Once stamped out in one area unethical credit card practices seem to be propping up in other niche markets of the credit card industry. One of these markets is the subprime credit card market which targets individuals who have no credit or bad credit. While the subprime credit card market has its place in that it can help debtors rebuild their credit rating after bankruptcy, debtors must be aware and avoid the "black-hat" credit card companies who simply prey on their customers using what is commonly known as "fee harvesting." Fee harvesting is when a credit card with a low credit limit makes its money primarily through credit card fees. And while the Credit Card Act prohibits charging annual fees greater than 25 percent of the debtor's credit limit, the law does not have a restriction on other fees.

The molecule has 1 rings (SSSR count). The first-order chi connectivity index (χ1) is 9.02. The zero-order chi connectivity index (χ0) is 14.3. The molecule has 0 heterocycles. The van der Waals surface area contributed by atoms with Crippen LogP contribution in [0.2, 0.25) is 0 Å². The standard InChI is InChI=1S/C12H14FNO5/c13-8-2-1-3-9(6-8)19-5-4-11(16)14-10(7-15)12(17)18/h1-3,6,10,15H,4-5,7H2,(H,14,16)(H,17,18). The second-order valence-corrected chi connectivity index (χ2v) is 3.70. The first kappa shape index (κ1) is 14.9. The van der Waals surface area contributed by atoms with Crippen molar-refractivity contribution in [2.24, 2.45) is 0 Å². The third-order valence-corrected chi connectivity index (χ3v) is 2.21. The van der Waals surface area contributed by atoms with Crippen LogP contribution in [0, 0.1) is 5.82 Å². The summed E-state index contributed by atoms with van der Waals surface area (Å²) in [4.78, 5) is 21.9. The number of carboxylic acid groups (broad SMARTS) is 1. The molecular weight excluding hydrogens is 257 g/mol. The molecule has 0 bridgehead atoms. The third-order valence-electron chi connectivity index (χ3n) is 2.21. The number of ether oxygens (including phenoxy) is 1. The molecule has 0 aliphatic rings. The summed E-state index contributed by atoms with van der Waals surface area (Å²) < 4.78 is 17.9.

So what we have now are fee harvesting credit card companies issuing low credit limit cards with ridiculous fees attached which can add up to as much as $100 a year. Those other fees are not calculated into the 25 percent quota allowed by the Credit Card Act; but some legislators are trying to have the law be tweaked so that credit card companies can't charge any type of fees that total more than 25 percent of the customer's credit limit. In the mean time, debtors must be wary of any credit card company who has a long list of fees. Make sure that you carefully read the terms of the credit card and if you find excessive fees then keep looking for a better deal. There are still some fair companies issuing credit cards to those trying to rebuild their credit.